Arguably, chapters are light-weight, light-touch functions. Light-weight, because their experts are supposed to operate from within the squads. There’s no big central function team somewhere high-up into the organisation. Light-touch, because the discipline that the experts install for achieving economies of scale should not come at the expense of the squads’ ability to deliver customer value fast and frequently. In practice, that’s a hard balance to strike. 

Finally, Spotify also talks about “guilds.” These are essentially, communities of interest or practice. They work more organically than chapters. They allow people who share a common passion, interest or practice to come together to share experiences, cases and challenges, and even create shared best practices to follow. Guilds promote learning with a bottom-up drive.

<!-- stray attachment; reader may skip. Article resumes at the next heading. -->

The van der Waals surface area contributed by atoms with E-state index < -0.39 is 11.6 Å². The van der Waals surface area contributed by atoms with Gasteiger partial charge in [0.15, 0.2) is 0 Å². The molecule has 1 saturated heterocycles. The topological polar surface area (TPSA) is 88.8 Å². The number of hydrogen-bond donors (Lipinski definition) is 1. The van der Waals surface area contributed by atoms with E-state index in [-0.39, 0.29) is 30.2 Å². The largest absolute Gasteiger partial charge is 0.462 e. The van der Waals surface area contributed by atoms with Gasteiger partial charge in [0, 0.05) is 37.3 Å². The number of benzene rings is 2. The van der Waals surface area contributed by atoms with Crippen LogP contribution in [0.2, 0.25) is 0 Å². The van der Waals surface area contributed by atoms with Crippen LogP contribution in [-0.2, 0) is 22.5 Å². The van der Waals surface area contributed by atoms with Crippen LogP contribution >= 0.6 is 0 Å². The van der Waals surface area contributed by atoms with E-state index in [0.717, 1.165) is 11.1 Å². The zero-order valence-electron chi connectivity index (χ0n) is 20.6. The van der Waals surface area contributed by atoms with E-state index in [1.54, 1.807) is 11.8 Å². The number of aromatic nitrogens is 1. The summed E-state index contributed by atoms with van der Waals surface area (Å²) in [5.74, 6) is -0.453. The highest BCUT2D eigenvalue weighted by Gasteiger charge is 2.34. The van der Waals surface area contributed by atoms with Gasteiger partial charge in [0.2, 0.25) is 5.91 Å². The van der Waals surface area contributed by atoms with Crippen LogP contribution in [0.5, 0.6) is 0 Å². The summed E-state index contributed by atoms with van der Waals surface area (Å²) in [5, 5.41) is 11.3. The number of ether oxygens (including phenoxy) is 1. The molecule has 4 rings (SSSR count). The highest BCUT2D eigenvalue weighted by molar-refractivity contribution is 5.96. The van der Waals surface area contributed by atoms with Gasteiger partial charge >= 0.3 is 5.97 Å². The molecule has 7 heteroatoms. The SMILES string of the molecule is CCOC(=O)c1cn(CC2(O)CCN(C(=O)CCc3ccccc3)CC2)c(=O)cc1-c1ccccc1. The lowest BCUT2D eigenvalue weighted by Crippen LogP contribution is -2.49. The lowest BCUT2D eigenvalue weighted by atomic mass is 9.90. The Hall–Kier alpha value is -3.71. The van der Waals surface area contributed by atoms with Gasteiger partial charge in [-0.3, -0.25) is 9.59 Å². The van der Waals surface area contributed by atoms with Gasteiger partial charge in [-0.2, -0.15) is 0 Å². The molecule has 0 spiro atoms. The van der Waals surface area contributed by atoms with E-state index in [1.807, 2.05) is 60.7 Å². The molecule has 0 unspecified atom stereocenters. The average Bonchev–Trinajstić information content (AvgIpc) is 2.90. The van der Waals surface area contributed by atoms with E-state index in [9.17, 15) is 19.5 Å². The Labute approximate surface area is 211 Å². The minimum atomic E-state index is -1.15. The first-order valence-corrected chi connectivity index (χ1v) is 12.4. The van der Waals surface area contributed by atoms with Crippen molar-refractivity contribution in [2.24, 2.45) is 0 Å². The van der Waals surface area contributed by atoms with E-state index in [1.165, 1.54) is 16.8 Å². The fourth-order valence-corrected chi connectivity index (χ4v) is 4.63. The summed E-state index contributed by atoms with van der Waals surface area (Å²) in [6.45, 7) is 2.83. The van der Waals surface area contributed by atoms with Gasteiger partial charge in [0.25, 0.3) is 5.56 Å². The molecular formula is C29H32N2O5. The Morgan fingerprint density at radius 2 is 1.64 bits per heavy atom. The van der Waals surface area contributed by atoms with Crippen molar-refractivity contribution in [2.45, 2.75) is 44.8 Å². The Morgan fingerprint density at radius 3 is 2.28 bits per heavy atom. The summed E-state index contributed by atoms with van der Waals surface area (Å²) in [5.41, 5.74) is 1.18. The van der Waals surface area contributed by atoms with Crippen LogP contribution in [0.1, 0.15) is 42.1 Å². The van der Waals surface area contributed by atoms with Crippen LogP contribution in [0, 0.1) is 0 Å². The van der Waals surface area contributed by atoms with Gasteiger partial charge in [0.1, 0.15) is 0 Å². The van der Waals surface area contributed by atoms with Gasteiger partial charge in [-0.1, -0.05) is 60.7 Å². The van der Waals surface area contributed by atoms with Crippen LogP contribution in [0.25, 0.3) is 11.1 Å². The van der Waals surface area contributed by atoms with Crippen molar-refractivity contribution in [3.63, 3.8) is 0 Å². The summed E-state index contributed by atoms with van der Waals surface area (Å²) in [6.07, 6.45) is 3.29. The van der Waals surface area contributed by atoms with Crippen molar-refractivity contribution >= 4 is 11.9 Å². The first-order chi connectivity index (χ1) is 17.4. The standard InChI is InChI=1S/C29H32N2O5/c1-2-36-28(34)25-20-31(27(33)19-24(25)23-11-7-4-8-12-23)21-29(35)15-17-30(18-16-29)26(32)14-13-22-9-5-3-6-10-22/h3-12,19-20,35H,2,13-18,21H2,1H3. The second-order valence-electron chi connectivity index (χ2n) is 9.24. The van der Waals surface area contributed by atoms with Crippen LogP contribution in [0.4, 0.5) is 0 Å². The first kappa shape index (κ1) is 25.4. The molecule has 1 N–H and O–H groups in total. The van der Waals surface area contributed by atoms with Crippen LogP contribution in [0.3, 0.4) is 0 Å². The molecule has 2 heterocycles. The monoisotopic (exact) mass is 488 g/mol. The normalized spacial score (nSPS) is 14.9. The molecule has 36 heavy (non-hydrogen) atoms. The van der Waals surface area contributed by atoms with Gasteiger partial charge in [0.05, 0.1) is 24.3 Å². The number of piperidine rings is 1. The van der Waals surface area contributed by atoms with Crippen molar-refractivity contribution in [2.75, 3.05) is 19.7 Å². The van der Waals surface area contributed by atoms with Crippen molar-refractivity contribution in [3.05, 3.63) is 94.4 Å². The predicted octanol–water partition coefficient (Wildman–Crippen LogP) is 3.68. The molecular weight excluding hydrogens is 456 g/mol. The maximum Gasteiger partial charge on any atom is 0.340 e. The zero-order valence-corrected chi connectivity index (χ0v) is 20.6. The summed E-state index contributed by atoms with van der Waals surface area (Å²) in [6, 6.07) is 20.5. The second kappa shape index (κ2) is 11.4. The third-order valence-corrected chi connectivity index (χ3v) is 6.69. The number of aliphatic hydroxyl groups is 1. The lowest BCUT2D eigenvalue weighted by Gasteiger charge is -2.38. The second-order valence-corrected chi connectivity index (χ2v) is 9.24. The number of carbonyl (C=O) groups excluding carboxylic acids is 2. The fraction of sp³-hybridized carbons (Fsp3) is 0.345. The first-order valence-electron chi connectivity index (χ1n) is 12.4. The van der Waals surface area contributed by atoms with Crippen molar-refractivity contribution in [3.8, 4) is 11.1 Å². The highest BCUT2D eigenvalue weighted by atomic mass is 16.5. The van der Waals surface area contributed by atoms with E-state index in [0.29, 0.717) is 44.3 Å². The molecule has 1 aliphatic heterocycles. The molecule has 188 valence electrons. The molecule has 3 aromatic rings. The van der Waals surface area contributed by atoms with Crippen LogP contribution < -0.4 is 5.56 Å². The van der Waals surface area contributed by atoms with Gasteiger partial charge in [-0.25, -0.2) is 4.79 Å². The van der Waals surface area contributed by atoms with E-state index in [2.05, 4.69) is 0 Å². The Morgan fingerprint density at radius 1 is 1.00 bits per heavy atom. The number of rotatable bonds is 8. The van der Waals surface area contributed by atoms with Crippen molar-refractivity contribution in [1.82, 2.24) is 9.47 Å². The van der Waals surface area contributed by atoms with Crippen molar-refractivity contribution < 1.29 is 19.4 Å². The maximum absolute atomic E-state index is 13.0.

At the risk of oversimplifying things, you could say that in the past, we organised for focus, cost, efficiency and stability. Today, we are still aiming for focus, but with emphasis on creating speed (speed-to-market), flexibility and choice.

With all the diversity of frameworks and methods for scaling agility, in your view, what is the most effective way or mechanism that organisations should implement to become more agile at scale? 

What all the frameworks for scaling agility have in common is that they are suggestions. They are works in progress.